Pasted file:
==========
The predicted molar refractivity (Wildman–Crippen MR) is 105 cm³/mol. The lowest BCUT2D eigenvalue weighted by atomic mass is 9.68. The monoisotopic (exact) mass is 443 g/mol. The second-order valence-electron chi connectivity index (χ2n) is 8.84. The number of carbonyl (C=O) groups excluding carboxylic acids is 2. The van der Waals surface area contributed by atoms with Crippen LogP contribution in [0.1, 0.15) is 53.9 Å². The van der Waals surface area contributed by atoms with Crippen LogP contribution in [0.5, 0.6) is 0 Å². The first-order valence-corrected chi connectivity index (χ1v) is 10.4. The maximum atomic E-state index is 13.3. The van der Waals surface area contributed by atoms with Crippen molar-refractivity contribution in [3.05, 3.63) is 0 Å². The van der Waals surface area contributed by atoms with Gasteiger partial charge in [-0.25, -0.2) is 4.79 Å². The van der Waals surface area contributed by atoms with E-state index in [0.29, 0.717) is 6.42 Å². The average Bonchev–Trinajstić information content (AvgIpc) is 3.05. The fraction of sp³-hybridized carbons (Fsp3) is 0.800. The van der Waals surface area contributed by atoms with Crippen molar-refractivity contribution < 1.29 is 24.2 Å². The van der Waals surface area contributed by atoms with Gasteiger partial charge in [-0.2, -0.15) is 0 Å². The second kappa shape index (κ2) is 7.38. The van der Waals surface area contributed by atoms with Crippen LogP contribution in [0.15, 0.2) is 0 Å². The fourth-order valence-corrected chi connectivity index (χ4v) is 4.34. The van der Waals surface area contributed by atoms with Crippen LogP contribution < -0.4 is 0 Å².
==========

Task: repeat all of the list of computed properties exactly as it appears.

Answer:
The predicted molar refractivity (Wildman–Crippen MR) is 105 cm³/mol. The lowest BCUT2D eigenvalue weighted by atomic mass is 9.68. The monoisotopic (exact) mass is 443 g/mol. The second-order valence-electron chi connectivity index (χ2n) is 8.84. The number of carbonyl (C=O) groups excluding carboxylic acids is 2. The van der Waals surface area contributed by atoms with Crippen LogP contribution in [0.1, 0.15) is 53.9 Å². The van der Waals surface area contributed by atoms with Crippen LogP contribution in [0.5, 0.6) is 0 Å². The first-order valence-corrected chi connectivity index (χ1v) is 10.4. The maximum atomic E-state index is 13.3. The van der Waals surface area contributed by atoms with Crippen molar-refractivity contribution in [3.05, 3.63) is 0 Å². The van der Waals surface area contributed by atoms with Gasteiger partial charge in [-0.25, -0.2) is 4.79 Å². The van der Waals surface area contributed by atoms with E-state index in [0.29, 0.717) is 6.42 Å². The average Bonchev–Trinajstić information content (AvgIpc) is 3.05. The fraction of sp³-hybridized carbons (Fsp3) is 0.800. The van der Waals surface area contributed by atoms with Crippen molar-refractivity contribution < 1.29 is 24.2 Å². The van der Waals surface area contributed by atoms with Gasteiger partial charge in [-0.2, -0.15) is 0 Å². The second kappa shape index (κ2) is 7.38. The van der Waals surface area contributed by atoms with Crippen LogP contribution in [0.15, 0.2) is 0 Å². The fourth-order valence-corrected chi connectivity index (χ4v) is 4.34. The van der Waals surface area contributed by atoms with Crippen LogP contribution < -0.4 is 0 Å².